“First, the loudspeaker should have been fixed; second, we should have had a radio,” he told Keniry when asked what he would have recommended. Desrocher said he had also complained to the federal Occupational Safety and Health Administration previously that ORDA was not supplying apparel needed to stay warm while working on the mountain. He also alleged to Keniry that staffers smoked marijuana during working hours.
The lawyer interviewed Thomas Hanchett, the supervisor on the track. Hanchett said that before the accident there was no training of employees on safety while working on the track. That changed afterward, he said, and ORDA started distributing radios to workers stationed along the route of the track. Plus, “all new employees cannot step foot on the track until they’ve gone to the course for safety,” he said.
For her part, Yamada kept working toward her goal. She rejoined the USA team and competed and trained. But something was off. Physically, she was all right, but fear followed her to the starting gates, especially on unfamiliar courses.
“The injury was physical and painful, but looking back on everything, the mental aspect was what really took a toll,” Yamada said. Indeed, she was within reach of getting named to the team that went to the 2006 Olympics in Torino, Italy. “I was at my peak, or getting there,” she said. “I was neck-and-neck with Katie” Uhlaender, who earned the slot.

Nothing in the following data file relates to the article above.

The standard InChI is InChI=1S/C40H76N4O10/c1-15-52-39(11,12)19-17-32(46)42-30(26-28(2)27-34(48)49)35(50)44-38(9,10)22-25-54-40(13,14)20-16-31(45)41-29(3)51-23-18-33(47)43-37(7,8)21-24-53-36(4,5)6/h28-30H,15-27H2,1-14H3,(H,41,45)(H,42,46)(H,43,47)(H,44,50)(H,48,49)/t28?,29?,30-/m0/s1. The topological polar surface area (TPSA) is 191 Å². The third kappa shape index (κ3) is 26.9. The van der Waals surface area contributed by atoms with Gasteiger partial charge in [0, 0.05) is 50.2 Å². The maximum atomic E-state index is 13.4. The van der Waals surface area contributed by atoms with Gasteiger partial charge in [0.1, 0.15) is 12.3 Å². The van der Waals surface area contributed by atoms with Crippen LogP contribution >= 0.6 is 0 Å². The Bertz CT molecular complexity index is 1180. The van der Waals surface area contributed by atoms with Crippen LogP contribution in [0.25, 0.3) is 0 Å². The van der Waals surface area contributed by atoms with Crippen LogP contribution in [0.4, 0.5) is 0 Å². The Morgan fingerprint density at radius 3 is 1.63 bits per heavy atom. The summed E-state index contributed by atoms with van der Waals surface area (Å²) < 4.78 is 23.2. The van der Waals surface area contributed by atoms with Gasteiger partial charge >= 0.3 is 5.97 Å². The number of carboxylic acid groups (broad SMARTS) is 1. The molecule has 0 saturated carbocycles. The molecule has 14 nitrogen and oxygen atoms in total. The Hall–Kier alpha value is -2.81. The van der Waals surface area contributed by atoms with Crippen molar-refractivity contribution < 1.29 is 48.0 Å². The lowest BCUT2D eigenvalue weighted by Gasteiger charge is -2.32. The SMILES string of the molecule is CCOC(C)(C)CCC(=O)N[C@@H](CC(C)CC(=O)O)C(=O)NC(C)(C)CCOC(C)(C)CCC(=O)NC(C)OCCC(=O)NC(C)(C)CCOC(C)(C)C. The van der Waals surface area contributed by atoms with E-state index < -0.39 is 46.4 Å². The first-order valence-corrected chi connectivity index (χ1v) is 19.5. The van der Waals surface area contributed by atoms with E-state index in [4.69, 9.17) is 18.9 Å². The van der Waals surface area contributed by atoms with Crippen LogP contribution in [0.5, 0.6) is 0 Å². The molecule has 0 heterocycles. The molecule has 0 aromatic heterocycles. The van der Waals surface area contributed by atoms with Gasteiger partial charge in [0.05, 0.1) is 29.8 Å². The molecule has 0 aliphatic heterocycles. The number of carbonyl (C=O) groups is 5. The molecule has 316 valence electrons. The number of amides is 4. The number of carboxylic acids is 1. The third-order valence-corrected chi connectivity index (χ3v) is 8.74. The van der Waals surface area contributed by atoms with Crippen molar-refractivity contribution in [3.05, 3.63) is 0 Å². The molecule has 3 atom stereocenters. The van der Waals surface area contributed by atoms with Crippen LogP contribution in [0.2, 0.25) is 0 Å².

In 2009, training at Whistler in British Columbia, she was seized by anxiety. After two slides down the track, she couldn’t continue. “I was pretty much terrified.” She decided to retire. She was 29. “I never made an Olympic team, and I was so close.
“That, in a nutshell, is the story.”
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Her longtime training roommate, sliding star Noelle Pikus-Pace, recalled all the hard work she and Yamada put in for the sport: three or four hours in the gym every day, weightlifting or working on track and field skills to improve push-off power, and another three or four hours sliding down a track.
It amounted to hundreds of runs over courses that they came to memorize, such as the 1-mile Van Hoevenberg combination track for luge, bobsled and skeleton. The sliders know the 20 curves, such as the five bends called the “Devil’s Highway” and “Benham’s Bend” (Curve 14) that leads into Shakine. ORDA opens the bottom half-mile to visitors as well who pay to try the thrill of a Winter Olympic sport.
Pikus-Pace recalled Yamada packing her bags at Whistler. “It was a newer track and a lot of athletes were having a difficult time getting down without bumps or bruises,” Pikus-Pace said. “It was one of the most challenging tracks.”